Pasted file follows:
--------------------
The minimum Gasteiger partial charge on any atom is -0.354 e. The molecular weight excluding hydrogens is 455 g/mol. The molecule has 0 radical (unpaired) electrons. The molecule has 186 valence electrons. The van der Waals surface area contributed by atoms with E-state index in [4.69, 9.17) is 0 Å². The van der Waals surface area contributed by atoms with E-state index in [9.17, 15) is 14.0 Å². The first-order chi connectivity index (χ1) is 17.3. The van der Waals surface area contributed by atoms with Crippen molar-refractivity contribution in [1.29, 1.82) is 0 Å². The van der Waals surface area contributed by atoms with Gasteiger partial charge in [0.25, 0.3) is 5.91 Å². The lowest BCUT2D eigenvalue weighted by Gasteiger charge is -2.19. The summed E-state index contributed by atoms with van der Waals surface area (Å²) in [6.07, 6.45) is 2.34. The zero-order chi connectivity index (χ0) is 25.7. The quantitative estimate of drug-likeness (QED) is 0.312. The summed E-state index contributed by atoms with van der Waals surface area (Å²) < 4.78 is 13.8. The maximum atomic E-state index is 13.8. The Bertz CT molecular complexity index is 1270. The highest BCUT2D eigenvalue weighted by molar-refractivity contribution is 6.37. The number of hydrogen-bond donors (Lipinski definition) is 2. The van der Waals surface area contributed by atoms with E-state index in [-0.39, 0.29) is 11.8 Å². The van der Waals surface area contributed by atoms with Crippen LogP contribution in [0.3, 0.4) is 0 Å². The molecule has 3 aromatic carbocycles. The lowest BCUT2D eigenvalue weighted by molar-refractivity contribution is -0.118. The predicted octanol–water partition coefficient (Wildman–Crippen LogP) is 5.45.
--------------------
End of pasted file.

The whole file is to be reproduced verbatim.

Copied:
The minimum Gasteiger partial charge on any atom is -0.354 e. The molecular weight excluding hydrogens is 455 g/mol. The molecule has 0 radical (unpaired) electrons. The molecule has 186 valence electrons. The van der Waals surface area contributed by atoms with E-state index in [4.69, 9.17) is 0 Å². The van der Waals surface area contributed by atoms with E-state index in [9.17, 15) is 14.0 Å². The first-order chi connectivity index (χ1) is 17.3. The van der Waals surface area contributed by atoms with Crippen molar-refractivity contribution in [1.29, 1.82) is 0 Å². The van der Waals surface area contributed by atoms with Gasteiger partial charge in [0.25, 0.3) is 5.91 Å². The lowest BCUT2D eigenvalue weighted by Gasteiger charge is -2.19. The summed E-state index contributed by atoms with van der Waals surface area (Å²) in [6.07, 6.45) is 2.34. The zero-order chi connectivity index (χ0) is 25.7. The quantitative estimate of drug-likeness (QED) is 0.312. The summed E-state index contributed by atoms with van der Waals surface area (Å²) < 4.78 is 13.8. The maximum atomic E-state index is 13.8. The Bertz CT molecular complexity index is 1270. The highest BCUT2D eigenvalue weighted by molar-refractivity contribution is 6.37. The number of hydrogen-bond donors (Lipinski definition) is 2. The van der Waals surface area contributed by atoms with E-state index in [-0.39, 0.29) is 11.8 Å². The van der Waals surface area contributed by atoms with Crippen LogP contribution in [0.3, 0.4) is 0 Å². The molecule has 3 aromatic carbocycles. The lowest BCUT2D eigenvalue weighted by molar-refractivity contribution is -0.118. The predicted octanol–water partition coefficient (Wildman–Crippen LogP) is 5.45.